Last but not least, a hammock is a unique type of shelter that can be the perfect solution in certain cases. A hammock is essentially a hanging bivy, which has its upsides and downsides. If you combine it with a tarp and a bug net, you can get pretty good protection from critters and the elements.

Hammocks keep you up and away from the ground which is a plus if you’re traveling during the rainy season or in areas that are especially damp.

Sleeping above the ground will also keep you away from any animals that roam beneath you. I’ve learned this is especially important in areas with a high wild boar population.

Though, keep in mind that getting a good night’s sleep in a hammock takes some getting used to. And there are some dangers that come with sleeping in a hanging sack—such as injured pride, or worse.


Step 11: Prepare Physically If You Need To


If you’re doing a very long trip or you plan to do a lot of miles every day, consider doing a few shorter tours beforehand or training a few weeks or months before.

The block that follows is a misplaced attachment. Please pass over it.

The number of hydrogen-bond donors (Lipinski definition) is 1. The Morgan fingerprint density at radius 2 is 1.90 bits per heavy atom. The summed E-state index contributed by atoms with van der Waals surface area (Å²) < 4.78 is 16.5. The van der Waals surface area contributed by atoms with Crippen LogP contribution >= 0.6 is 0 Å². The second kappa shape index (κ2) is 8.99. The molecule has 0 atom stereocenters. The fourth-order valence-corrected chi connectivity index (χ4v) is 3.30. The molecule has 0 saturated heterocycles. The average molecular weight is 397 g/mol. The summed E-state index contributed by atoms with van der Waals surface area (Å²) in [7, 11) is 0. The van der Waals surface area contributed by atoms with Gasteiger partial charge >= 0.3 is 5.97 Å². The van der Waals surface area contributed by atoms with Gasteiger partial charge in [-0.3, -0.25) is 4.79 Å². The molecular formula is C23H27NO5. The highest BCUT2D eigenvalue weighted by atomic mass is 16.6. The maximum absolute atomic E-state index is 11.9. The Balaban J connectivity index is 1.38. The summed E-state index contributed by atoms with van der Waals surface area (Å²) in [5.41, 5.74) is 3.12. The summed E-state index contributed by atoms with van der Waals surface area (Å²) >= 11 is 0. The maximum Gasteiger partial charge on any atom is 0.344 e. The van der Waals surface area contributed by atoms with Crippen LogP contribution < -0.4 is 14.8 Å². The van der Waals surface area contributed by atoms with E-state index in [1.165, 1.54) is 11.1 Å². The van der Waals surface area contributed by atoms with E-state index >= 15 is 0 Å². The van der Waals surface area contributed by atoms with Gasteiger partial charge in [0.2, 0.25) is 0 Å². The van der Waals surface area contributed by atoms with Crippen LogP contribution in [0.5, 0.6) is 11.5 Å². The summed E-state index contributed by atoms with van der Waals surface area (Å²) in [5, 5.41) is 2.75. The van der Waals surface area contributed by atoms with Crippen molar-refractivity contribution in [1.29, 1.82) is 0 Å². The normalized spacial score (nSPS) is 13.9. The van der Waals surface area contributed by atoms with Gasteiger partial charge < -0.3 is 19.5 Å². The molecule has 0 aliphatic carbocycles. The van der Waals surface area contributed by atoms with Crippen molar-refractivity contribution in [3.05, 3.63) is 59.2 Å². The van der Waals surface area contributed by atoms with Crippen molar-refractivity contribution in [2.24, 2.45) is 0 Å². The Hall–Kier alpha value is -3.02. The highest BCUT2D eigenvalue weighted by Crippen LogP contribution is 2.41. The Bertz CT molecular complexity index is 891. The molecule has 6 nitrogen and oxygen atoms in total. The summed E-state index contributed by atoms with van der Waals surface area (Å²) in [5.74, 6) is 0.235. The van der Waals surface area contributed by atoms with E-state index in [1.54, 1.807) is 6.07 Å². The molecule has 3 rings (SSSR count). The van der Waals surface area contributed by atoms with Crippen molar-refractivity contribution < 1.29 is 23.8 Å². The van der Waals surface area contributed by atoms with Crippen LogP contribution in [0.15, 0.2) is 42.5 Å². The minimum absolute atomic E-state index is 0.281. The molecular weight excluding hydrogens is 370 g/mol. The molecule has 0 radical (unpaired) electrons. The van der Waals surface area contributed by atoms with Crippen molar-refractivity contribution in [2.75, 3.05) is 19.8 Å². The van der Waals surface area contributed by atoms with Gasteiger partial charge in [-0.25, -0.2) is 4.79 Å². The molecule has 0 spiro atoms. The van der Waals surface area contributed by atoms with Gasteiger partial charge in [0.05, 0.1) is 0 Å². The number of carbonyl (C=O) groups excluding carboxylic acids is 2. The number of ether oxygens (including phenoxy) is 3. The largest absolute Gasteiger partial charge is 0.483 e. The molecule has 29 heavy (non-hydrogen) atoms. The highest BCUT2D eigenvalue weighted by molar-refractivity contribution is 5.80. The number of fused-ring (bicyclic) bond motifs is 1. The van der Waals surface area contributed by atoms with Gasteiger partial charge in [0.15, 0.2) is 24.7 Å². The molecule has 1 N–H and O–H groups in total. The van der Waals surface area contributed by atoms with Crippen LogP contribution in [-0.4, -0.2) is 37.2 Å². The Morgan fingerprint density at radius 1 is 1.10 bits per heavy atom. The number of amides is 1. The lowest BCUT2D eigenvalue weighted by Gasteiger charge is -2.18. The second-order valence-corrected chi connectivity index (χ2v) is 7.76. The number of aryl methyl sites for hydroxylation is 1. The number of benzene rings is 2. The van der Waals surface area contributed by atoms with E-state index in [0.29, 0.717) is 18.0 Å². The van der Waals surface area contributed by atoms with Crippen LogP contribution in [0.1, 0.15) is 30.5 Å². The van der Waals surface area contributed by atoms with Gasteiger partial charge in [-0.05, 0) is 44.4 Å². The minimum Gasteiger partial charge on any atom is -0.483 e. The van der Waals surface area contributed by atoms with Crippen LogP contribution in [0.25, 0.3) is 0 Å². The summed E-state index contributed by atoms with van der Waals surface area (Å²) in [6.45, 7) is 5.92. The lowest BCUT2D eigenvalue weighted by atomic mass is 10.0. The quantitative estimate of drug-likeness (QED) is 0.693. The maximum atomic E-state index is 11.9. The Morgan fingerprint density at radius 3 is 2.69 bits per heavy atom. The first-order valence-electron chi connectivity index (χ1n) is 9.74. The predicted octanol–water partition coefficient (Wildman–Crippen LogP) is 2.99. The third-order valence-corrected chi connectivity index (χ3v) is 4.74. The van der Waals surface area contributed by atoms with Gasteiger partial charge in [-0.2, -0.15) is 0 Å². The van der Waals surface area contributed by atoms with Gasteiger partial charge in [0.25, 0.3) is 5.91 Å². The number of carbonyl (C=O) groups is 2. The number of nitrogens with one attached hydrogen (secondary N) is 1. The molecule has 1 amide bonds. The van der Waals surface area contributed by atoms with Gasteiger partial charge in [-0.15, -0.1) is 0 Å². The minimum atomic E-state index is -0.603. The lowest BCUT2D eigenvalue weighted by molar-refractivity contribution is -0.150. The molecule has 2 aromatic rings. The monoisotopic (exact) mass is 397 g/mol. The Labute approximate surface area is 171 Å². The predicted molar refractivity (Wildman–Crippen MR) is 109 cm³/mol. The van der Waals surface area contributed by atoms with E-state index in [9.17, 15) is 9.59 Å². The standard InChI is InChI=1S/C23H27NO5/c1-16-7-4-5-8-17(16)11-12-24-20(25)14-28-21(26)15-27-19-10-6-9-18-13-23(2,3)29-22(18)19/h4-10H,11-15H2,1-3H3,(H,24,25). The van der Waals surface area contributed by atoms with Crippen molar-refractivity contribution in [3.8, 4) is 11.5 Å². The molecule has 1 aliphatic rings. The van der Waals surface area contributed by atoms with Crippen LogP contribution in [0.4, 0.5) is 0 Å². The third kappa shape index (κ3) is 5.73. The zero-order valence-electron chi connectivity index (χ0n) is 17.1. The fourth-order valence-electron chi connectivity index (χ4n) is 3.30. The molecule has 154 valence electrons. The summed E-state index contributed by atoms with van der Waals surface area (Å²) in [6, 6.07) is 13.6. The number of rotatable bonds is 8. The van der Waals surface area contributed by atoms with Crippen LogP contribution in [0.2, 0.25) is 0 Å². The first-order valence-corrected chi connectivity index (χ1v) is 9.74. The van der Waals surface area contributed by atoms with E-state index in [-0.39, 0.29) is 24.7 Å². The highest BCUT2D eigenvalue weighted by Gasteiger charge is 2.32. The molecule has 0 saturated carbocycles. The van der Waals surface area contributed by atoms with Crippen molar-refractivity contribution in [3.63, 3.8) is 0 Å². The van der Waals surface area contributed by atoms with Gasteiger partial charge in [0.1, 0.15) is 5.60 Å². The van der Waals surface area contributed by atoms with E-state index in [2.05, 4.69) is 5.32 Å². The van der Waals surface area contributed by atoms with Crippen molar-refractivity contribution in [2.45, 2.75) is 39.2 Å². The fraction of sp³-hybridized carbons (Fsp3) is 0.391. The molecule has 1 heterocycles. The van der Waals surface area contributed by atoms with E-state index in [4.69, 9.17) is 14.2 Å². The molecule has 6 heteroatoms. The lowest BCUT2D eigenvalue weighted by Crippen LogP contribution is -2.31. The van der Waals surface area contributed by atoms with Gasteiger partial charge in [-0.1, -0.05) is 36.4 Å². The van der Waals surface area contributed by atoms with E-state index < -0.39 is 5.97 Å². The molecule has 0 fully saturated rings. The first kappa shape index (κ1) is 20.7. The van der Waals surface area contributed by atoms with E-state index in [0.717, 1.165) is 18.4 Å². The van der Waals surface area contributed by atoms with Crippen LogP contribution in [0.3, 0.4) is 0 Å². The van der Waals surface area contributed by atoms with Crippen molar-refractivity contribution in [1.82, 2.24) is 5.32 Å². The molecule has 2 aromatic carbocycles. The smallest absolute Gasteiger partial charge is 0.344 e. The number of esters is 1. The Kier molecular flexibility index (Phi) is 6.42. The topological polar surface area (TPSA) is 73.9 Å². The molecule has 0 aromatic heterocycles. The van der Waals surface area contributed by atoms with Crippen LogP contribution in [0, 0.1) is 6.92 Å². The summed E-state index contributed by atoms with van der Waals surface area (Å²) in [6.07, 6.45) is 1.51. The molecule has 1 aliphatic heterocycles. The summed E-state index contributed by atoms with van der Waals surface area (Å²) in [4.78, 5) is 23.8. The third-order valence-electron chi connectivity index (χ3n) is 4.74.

You don’t have to do this, you will enjoy the first days/weeks of your trip a lot more if you do. Otherwise, you will feel miserable until your muscles and your bum stop being sore.

This is also a good time to see if you’re happy with the setup you have. That is, if your bike feels good, if your saddle is comfortable, if some of your gear is simply dead weight or if you need to include additional gear.

Most of your days on the road will consist of zone 2 (endurance) riding, so this is the type of riding you should focus on in your training. It’s the type of effort that you can comfortably maintain all day long and then repeat it the day after.


Step 12: Learn Proper Bicycle Maintenance

Quick bike tire fix
Not the best example of “proper bike maintenance” but as they say “If you can’t fix it with duct tape, you’re not using enough!” My tire’s sidewall tore here, so I had to mend it before reaching a bike shop.

This is a very important step when it comes to planning your bike trip. It can make or break your adventure. You need to be ready to do regular maintenance on your bike and do small repairs when necessary without relying on others.

Some of the most important stuff you should learn how to do include:

  • Cleaning and lubing the chain
  • Replacing the chain
  • Repairing and changing a flat tube
  • Adjusting the derailleurs and brakes
  • Replacing a derailleur hanger
  • Replacing spokes and truing the wheels


This might seem like complicated stuff if you’ve never done it before, but it really isn’t. You can do all of it with very basic tools, such as a high-quality multitool, and you can learn how to do all of it by watching YouTube videos.

Related: Bike Repair Kits (Includes a checklist of must-haves)


Bonus Step 1: Get Travel Insurance!